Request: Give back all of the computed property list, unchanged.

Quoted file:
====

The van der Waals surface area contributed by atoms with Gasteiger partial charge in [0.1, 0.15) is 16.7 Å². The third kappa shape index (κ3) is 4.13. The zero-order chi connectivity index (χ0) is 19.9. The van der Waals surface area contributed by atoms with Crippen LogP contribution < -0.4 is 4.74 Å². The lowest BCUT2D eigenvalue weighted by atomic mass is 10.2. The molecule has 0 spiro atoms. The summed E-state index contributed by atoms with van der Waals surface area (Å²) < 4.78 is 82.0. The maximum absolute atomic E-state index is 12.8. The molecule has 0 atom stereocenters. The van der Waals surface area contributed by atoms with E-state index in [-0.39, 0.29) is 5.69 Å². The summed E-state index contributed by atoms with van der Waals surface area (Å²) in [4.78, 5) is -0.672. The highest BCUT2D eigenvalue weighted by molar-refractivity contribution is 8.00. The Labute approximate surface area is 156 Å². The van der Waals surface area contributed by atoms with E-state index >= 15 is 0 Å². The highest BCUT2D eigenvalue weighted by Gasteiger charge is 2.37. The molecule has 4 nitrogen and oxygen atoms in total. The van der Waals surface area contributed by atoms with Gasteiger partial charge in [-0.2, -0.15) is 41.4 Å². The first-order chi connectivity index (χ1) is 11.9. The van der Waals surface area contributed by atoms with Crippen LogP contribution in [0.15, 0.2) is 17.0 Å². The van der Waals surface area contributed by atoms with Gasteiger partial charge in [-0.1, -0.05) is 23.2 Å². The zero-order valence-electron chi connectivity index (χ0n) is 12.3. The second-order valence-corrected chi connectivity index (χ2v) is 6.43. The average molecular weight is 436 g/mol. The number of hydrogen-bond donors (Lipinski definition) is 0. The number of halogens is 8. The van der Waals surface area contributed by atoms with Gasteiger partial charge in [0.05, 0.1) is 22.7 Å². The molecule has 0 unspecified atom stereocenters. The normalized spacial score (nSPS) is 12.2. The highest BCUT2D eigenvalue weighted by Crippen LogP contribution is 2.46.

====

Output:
The van der Waals surface area contributed by atoms with Gasteiger partial charge in [0.1, 0.15) is 16.7 Å². The third kappa shape index (κ3) is 4.13. The zero-order chi connectivity index (χ0) is 19.9. The van der Waals surface area contributed by atoms with Crippen LogP contribution < -0.4 is 4.74 Å². The lowest BCUT2D eigenvalue weighted by atomic mass is 10.2. The molecule has 0 spiro atoms. The summed E-state index contributed by atoms with van der Waals surface area (Å²) < 4.78 is 82.0. The maximum absolute atomic E-state index is 12.8. The molecule has 0 atom stereocenters. The van der Waals surface area contributed by atoms with E-state index in [-0.39, 0.29) is 5.69 Å². The summed E-state index contributed by atoms with van der Waals surface area (Å²) in [4.78, 5) is -0.672. The highest BCUT2D eigenvalue weighted by molar-refractivity contribution is 8.00. The Labute approximate surface area is 156 Å². The van der Waals surface area contributed by atoms with E-state index >= 15 is 0 Å². The highest BCUT2D eigenvalue weighted by Gasteiger charge is 2.37. The molecule has 4 nitrogen and oxygen atoms in total. The van der Waals surface area contributed by atoms with Gasteiger partial charge in [-0.2, -0.15) is 41.4 Å². The first-order chi connectivity index (χ1) is 11.9. The van der Waals surface area contributed by atoms with Crippen LogP contribution in [0.15, 0.2) is 17.0 Å². The van der Waals surface area contributed by atoms with Gasteiger partial charge in [-0.1, -0.05) is 23.2 Å². The zero-order valence-electron chi connectivity index (χ0n) is 12.3. The second-order valence-corrected chi connectivity index (χ2v) is 6.43. The average molecular weight is 436 g/mol. The number of hydrogen-bond donors (Lipinski definition) is 0. The number of halogens is 8. The van der Waals surface area contributed by atoms with Gasteiger partial charge in [0.05, 0.1) is 22.7 Å². The molecule has 0 unspecified atom stereocenters. The normalized spacial score (nSPS) is 12.2. The highest BCUT2D eigenvalue weighted by Crippen LogP contribution is 2.46.